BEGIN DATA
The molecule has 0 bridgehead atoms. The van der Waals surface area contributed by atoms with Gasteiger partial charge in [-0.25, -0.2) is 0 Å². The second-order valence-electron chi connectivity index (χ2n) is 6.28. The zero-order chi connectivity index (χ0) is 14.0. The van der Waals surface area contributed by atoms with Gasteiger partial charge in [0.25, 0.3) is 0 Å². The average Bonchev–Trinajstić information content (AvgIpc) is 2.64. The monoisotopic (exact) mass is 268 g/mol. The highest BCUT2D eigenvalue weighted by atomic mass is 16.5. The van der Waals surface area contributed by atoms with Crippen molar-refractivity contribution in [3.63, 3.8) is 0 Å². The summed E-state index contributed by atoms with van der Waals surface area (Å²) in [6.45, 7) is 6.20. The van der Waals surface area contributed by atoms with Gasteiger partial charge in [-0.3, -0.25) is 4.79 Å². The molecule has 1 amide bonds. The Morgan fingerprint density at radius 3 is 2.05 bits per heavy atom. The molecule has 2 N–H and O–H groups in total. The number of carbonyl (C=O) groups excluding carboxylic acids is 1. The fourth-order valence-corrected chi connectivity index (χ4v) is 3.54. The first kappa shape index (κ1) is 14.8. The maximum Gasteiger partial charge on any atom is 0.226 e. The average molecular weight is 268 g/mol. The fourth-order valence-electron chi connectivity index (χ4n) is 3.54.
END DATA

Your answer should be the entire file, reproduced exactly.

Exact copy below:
The molecule has 0 bridgehead atoms. The van der Waals surface area contributed by atoms with Gasteiger partial charge in [-0.25, -0.2) is 0 Å². The second-order valence-electron chi connectivity index (χ2n) is 6.28. The zero-order chi connectivity index (χ0) is 14.0. The van der Waals surface area contributed by atoms with Gasteiger partial charge in [0.25, 0.3) is 0 Å². The average Bonchev–Trinajstić information content (AvgIpc) is 2.64. The monoisotopic (exact) mass is 268 g/mol. The highest BCUT2D eigenvalue weighted by atomic mass is 16.5. The van der Waals surface area contributed by atoms with Crippen molar-refractivity contribution in [3.63, 3.8) is 0 Å². The summed E-state index contributed by atoms with van der Waals surface area (Å²) in [6.45, 7) is 6.20. The van der Waals surface area contributed by atoms with Gasteiger partial charge in [-0.3, -0.25) is 4.79 Å². The molecule has 1 amide bonds. The Morgan fingerprint density at radius 3 is 2.05 bits per heavy atom. The molecule has 2 N–H and O–H groups in total. The number of carbonyl (C=O) groups excluding carboxylic acids is 1. The fourth-order valence-corrected chi connectivity index (χ4v) is 3.54. The first kappa shape index (κ1) is 14.8. The maximum Gasteiger partial charge on any atom is 0.226 e. The average molecular weight is 268 g/mol. The fourth-order valence-electron chi connectivity index (χ4n) is 3.54.